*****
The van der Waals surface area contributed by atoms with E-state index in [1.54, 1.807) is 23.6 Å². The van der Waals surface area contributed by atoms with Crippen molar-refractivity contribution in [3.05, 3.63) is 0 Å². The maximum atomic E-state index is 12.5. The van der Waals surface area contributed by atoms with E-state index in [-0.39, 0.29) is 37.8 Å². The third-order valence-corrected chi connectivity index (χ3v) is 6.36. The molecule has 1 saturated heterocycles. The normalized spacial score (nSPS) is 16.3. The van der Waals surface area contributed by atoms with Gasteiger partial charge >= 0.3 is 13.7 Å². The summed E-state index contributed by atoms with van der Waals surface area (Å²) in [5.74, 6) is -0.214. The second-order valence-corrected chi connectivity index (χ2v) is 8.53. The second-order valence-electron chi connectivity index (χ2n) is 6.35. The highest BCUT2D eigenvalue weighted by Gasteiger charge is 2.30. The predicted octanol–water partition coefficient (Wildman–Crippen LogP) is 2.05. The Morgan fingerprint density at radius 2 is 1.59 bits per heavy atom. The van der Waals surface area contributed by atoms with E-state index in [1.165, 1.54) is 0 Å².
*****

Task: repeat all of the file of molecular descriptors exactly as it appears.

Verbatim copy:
The van der Waals surface area contributed by atoms with E-state index in [1.54, 1.807) is 23.6 Å². The van der Waals surface area contributed by atoms with Crippen molar-refractivity contribution in [3.05, 3.63) is 0 Å². The maximum atomic E-state index is 12.5. The van der Waals surface area contributed by atoms with E-state index in [-0.39, 0.29) is 37.8 Å². The third-order valence-corrected chi connectivity index (χ3v) is 6.36. The molecule has 1 saturated heterocycles. The normalized spacial score (nSPS) is 16.3. The van der Waals surface area contributed by atoms with Gasteiger partial charge >= 0.3 is 13.7 Å². The summed E-state index contributed by atoms with van der Waals surface area (Å²) in [5.74, 6) is -0.214. The second-order valence-corrected chi connectivity index (χ2v) is 8.53. The second-order valence-electron chi connectivity index (χ2n) is 6.35. The highest BCUT2D eigenvalue weighted by Gasteiger charge is 2.30. The predicted octanol–water partition coefficient (Wildman–Crippen LogP) is 2.05. The Morgan fingerprint density at radius 2 is 1.59 bits per heavy atom. The van der Waals surface area contributed by atoms with E-state index in [1.165, 1.54) is 0 Å².